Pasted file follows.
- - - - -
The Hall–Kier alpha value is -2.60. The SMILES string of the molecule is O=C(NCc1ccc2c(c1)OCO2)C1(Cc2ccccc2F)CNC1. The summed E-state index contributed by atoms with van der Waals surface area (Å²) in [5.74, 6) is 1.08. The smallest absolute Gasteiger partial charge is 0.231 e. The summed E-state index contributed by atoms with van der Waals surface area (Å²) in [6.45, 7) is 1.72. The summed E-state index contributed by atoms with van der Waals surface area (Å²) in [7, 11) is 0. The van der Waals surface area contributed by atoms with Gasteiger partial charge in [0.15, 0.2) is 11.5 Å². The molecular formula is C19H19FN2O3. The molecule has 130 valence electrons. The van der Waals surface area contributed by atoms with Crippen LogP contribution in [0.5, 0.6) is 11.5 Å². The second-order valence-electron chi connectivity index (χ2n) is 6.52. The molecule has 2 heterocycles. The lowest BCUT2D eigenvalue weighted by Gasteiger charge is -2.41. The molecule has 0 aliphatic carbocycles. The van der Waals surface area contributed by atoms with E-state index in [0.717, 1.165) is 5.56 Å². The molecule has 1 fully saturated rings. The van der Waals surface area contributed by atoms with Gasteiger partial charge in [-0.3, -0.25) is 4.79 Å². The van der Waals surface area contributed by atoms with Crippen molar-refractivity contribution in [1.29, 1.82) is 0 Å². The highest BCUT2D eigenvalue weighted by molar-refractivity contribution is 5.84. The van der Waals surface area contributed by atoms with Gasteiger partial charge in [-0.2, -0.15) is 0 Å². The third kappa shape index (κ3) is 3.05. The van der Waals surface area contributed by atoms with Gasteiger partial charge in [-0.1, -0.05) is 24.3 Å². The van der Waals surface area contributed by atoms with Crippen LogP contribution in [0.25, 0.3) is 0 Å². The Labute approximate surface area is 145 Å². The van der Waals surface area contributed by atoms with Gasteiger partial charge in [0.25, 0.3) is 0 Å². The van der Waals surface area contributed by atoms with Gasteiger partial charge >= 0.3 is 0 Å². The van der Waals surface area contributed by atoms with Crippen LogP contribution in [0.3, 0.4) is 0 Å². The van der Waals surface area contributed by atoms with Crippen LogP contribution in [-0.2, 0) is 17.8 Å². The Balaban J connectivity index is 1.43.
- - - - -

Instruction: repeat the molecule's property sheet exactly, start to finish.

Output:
The Hall–Kier alpha value is -2.60. The SMILES string of the molecule is O=C(NCc1ccc2c(c1)OCO2)C1(Cc2ccccc2F)CNC1. The summed E-state index contributed by atoms with van der Waals surface area (Å²) in [5.74, 6) is 1.08. The smallest absolute Gasteiger partial charge is 0.231 e. The summed E-state index contributed by atoms with van der Waals surface area (Å²) in [6.45, 7) is 1.72. The summed E-state index contributed by atoms with van der Waals surface area (Å²) in [7, 11) is 0. The van der Waals surface area contributed by atoms with Gasteiger partial charge in [0.15, 0.2) is 11.5 Å². The molecular formula is C19H19FN2O3. The molecule has 130 valence electrons. The van der Waals surface area contributed by atoms with Crippen LogP contribution in [0.5, 0.6) is 11.5 Å². The second-order valence-electron chi connectivity index (χ2n) is 6.52. The molecule has 2 heterocycles. The lowest BCUT2D eigenvalue weighted by Gasteiger charge is -2.41. The molecule has 0 aliphatic carbocycles. The van der Waals surface area contributed by atoms with E-state index in [0.717, 1.165) is 5.56 Å². The molecule has 1 fully saturated rings. The van der Waals surface area contributed by atoms with Gasteiger partial charge in [-0.3, -0.25) is 4.79 Å². The van der Waals surface area contributed by atoms with Crippen molar-refractivity contribution in [1.29, 1.82) is 0 Å². The highest BCUT2D eigenvalue weighted by molar-refractivity contribution is 5.84. The van der Waals surface area contributed by atoms with Gasteiger partial charge in [-0.2, -0.15) is 0 Å². The third kappa shape index (κ3) is 3.05. The van der Waals surface area contributed by atoms with Gasteiger partial charge in [-0.1, -0.05) is 24.3 Å². The van der Waals surface area contributed by atoms with Crippen LogP contribution in [0.25, 0.3) is 0 Å². The Labute approximate surface area is 145 Å². The van der Waals surface area contributed by atoms with Gasteiger partial charge in [0.25, 0.3) is 0 Å². The van der Waals surface area contributed by atoms with Gasteiger partial charge >= 0.3 is 0 Å². The van der Waals surface area contributed by atoms with Crippen LogP contribution in [0.3, 0.4) is 0 Å². The van der Waals surface area contributed by atoms with Crippen LogP contribution in [-0.2, 0) is 17.8 Å². The Balaban J connectivity index is 1.43.